Data collection

The mid-rotation feedback process constitutes a required element for medical school accreditation in the United States. Consequently, during each of the nine core clinical rotations of Phase II, the students participate in a mandatory mid-rotation feedback session with their primary clinical preceptor or rotation director. Students complete the self-assessment portion of the instrument shortly before these meetings and submit the form electronically to a central tracking application. Thus, each student completes a total of nine self-assessments over the course of 12 months. The present study focuses on the student self-assessment portions of the mid-rotation feedback instrument (Additional file 1) using data stored in the central tracking application. The self-assessment forms were de-identified by a curriculum manager and each student was assigned a random number that was placed on their forms to allow data matching. The researchers involved in this study had no access to student information. This study was reviewed by the University of Iowa Institutional Review Board (IRB) and was determined not to meet the federal regulatory definition of human subjects research.

Data analysis

We compared student self-assessments performed during the first 12-week block of Phase II to those performed during the third block. We pursued an embedded mixed-methods design in which the analysis of the self-assessment data, which included a quantitative analysis of the matched and unmatched ratings, were then bolstered by a comparative qualitative content analysis of open-ended comments [17].

Self-assessment ratings

Self-assessment ratings were analyzed with a combination of descriptive statistics including frequencies and percentages. The percent change from the first to third 12-week block (Block 1 and Block 3 respectively) was assessed for the whole sample by category and by individual items within each category. A matched-pair analysis of the shift in responses between time points was analyzed using a Sign Test, which evaluates each matched pair of ratings for negative differences, positive differences, and ties. An example of each in the context of our study is found in the table below. These matched pairs were defined as a single student’s Block 1 and Block 3 scores, and all students for whom we could not match a Block 1 and Block 3 score were excluded from that particular analysis. As there are no readily available measures of effect size for many non-parametric tests including the Sign Test, we used the procedures described by Rosenthal and Rubin [18] to calculate a r equivalent value for any statistically significant result. They described their procedure was acceptable in cases where, “…(a) the alternative is to have no effect size estimate at all (e.g., only sample sizes and p values are known for a study), [and] (b) nonparametric procedures were used for which there are no currently accepted effect size indicators (p. 496)”. The values are interpreted as a point-biserial correlation between each pair of variables where values of |0.1|, |0.3|, and |0.5| would be considered small, medium, and large effects, respectively, using the conventions laid out by Cohen [19]. Statistical tests were 2-sided and p < 0.05 was considered statistically significant. Analysis was completed using SPSS v25 (IBM, Inc.).

Negative Difference 3 “Above expected level” 2 “At expected level”
Positive Difference 1 “Below expected level” 2 “At expected level”
Tie 2 “At expected level” 2 “At expected level”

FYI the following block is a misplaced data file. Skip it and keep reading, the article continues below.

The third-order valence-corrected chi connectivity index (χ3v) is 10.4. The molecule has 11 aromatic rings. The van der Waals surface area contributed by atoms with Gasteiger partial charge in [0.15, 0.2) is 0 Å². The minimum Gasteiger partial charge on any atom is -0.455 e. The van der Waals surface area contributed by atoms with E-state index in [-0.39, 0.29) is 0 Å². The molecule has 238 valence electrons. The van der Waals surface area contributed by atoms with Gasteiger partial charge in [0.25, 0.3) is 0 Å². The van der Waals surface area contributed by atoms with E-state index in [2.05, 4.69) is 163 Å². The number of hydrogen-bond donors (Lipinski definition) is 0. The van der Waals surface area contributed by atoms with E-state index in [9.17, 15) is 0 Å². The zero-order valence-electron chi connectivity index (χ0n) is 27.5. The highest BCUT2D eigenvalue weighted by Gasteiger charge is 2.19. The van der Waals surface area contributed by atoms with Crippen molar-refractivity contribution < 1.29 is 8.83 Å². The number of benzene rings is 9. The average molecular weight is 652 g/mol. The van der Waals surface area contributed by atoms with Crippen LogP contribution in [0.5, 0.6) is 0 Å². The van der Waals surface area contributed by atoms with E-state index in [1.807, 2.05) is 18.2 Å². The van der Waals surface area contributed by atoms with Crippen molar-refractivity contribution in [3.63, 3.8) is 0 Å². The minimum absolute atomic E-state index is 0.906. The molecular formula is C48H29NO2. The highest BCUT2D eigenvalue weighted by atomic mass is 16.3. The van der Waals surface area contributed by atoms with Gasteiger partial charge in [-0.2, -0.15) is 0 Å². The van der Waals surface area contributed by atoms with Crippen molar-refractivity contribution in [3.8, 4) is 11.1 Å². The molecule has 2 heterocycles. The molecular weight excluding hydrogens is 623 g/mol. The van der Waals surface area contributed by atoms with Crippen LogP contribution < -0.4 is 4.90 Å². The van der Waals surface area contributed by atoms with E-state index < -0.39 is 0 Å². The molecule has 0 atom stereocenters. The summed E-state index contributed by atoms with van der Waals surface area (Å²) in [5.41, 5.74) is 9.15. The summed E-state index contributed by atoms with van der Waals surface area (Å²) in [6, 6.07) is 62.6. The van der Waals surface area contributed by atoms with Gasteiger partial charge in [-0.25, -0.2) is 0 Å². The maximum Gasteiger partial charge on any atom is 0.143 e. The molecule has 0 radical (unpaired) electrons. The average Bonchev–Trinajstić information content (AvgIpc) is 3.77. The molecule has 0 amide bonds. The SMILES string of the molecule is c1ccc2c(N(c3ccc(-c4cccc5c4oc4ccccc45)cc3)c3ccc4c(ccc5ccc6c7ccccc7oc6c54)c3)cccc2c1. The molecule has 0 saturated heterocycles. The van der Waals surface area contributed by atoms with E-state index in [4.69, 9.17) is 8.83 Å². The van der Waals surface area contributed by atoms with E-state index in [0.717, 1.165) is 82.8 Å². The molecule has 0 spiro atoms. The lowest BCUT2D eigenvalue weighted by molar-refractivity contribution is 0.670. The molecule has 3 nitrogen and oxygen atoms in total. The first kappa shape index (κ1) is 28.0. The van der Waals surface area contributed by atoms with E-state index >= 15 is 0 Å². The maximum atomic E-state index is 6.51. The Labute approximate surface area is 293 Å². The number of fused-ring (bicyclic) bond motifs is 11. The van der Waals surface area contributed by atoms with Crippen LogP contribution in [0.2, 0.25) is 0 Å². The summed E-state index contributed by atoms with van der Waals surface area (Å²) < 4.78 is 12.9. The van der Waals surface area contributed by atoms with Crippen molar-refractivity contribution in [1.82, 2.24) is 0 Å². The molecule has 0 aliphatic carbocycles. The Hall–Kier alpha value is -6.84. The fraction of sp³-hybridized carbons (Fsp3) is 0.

Sign Test Outcome First Rating Second Rating

Open-ended comments

Qualitative content analysis is a flexible method for analyzing text data that varies in approach depending on the specific problem being studied [20]. Conventional content analysis involves deriving salient themes/codes directly from the text while directed content analysis relies on previous data and theory to develop themes/codes a priori and apply them to the text [20]. We use both approaches in this study. Conventional content analysis was used with Block 1 data because we did not make assumptions about the types of strengths and barriers that the students would share. We then used the codes developed from the first set of data and applied them to a directed content analysis of Block 3 data, so that direct comparisons could be made between the two time points.

All data were entered into Microsoft Excel for analysis. Then, both sets of data were analyzed independently by two raters (RH, PB). Disagreements were resolved to obtain a final consensus coding. The frequencies of each code were compared across the two time points to observe the progression of students’ perceived skills as they gained more experience in their core clinical year. The prevalence of each code was also compared across each of the different rotations. Results are summarized using frequencies and percentages as well as representative comments unique to each theme.

Results

Since completion of the mid-rotation assessment instrument was a required part of each rotation, our samples for Block 1 (n= 136) and Block 3 (n= 118) reflect 100 % of the students taking the applicable rotations during the time the forms were collected. The discrepancy between the numbers of students in Block 1 and 3 is due to some students being on a leave of absence from their studies and to others participating in short non-core rotations during Phase II of the curriculum where mid-rotation feedback is not required. Of these 254 total forms, 100 were successfully matched between a student’s Block 1 and Block 3 self-assessment ratings. Unmatched students were those who did not participate in any clinical rotations or were scheduled to take a non-core rotation that did not require the self-assessment instrument to be completed during one of the collection periods. Table 1 shows the breakdown of each sample by rotation.

Table 1 Proportion of Students in Each Clinical Rotation by Sample

Self-assessment ratings

Figure 1 displays the changes in frequency for each of the self-assessment ratings in the unmatched (i.e., full) sample. Within each item, we observed an increase in the proportion of students rating themselves “At expected level” from Block 1 to Block 3. This was paralleled with a decrease in the proportion of students rating themselves “Below expected level” on several items, specifically “Differential Diagnosis”, “Oral Presentations”, and “Balancing Clinical Work and Studying”. On the other hand, we also saw a decreased in the proportion of students rating themselves “Above expected level” for every item except “Physical Exam Skills” and “Oral Presentations”.